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An English composer and teacher of relative insignificance in the former capacity, Hubert Parry exercised a strong influence over the music of his time in England, occupying positions both at Oxford and at the newly established Royal College of Music. Some of his compositions have remained popular in England, although much of what he wrote is now generally neglected.
Parry came from a family of some distinction. He was the second son, and third surviving child of Thomas Gambier Parry by his first wife. His fathers maternal great-uncle was Lord Gambier, Admiral of the Fleet, whose name he had taken, while Thomas Parry himself inherited a fortune from his own father, a director in the East India Company. Hubert Parry was educated at Eton, where he was able to distinguish himself in music, not so much in the desultory musical atmosphere that then obtained at the College, but through association with George Elvey at St Georges Chapel, Windsor, and from Elvey he was at least able to have sound enough technical instruction and compose music for the choir. While at school he took the Oxford Bachelor of Music degree. At Oxford he made the most of the musical opportunities offered, continuing, as at school, to compose music, particularly songs and sacred music and to enjoy informal musical gatherings, although his university studies were in law and history. During this period he was able to study, in a long vacation, with Henry Hugo Pierson in Stuttgart.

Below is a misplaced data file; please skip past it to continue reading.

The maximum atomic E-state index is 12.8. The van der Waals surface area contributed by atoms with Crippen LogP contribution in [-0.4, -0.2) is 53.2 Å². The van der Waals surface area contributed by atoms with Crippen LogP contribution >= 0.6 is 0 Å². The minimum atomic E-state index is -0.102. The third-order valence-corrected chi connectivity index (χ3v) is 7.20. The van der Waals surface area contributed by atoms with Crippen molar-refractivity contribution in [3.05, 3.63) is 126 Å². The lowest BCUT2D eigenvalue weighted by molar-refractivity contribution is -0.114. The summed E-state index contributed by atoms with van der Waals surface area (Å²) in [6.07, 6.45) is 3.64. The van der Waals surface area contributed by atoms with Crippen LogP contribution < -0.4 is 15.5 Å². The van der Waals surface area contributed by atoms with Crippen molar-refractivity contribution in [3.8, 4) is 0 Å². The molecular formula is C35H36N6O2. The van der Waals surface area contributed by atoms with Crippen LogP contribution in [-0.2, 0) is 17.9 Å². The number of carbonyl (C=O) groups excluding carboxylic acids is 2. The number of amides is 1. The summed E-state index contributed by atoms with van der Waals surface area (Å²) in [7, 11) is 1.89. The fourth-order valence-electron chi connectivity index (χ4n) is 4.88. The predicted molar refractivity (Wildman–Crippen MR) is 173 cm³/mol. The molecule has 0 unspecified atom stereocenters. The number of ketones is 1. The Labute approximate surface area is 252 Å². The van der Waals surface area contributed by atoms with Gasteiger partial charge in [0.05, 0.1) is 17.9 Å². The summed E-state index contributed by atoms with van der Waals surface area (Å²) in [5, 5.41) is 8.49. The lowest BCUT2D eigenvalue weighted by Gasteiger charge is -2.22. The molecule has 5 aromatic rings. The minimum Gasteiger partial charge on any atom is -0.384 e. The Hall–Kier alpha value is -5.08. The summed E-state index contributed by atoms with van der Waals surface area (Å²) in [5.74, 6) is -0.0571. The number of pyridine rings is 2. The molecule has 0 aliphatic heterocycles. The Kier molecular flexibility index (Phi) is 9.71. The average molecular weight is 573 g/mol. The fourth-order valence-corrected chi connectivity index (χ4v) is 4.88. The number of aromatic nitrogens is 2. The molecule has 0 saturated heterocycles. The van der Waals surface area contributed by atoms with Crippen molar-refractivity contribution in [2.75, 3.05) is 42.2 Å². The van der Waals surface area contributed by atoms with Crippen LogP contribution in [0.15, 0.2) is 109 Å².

Parry enjoyed an association with the Herbert family, notably with his school-friend George Herbert, 13th Earl of Pembroke. His marriage to Herberts sister Maude, an alliance that won the disapproval of his mother-in-law, Lady Herbert, had various consequences. In the first place Parry was obliged to earn a living and this he attempted, with his fathers help. His wifes variable state of health was to cause continuing worry and difficulties that seemed to impede his musical interests, which remained dominant. Above all, in London he made acquaintance of the pianist and Wagnerian Edward Dannreuther, who became his friend, teacher and adviser.
In 1877, after a winter spent impatiently in Cannes for his wifes health, Parry gave up his position at the bank. In addition to the income settled on his wife by her family, he had been making a living from his contribution of articles for Groves new dictionary of music and musicians. In 1880 Dannreuther played Parrys Piano Concerto in F sharp major, a choice of key that did not endear him to the orchestra, at the Crystal Palace and success here was followed by a cantata based on Shelleys Prometheus Unbound for the Gloucester Festival, where it was performed in 1882. At the end of the same year he was invited by Grove to join the new Royal College of Music as Professor of Musical History and shortly afterwards was offered an Honorary Doctorate in Music at Cambridge, where Prometheus Unbound had been performed in 1881 under Stanford. His First Symphony, for which Richter had eventually found no time in his London concert season, was given with some success in Birmingham.
Anthems and service-settings by Parry for the Anglican liturgy remain a part of cathedral repertoire, as do a number of well known hymn-tunes.
Choral and Vocal Music
Parry’s setting of Milton’s Blest Pair of Sirens remains a staple item in amateur choral repertoire in England, while part-songs and solo songs also retain an occasional and deserved place in vocal repertoire.
Parry’s five symphonies are seldom heard, but the English Suite and Lady Radnor’s Suite, both for string orchestra, make a useful addition to English string orchestra repertoire.
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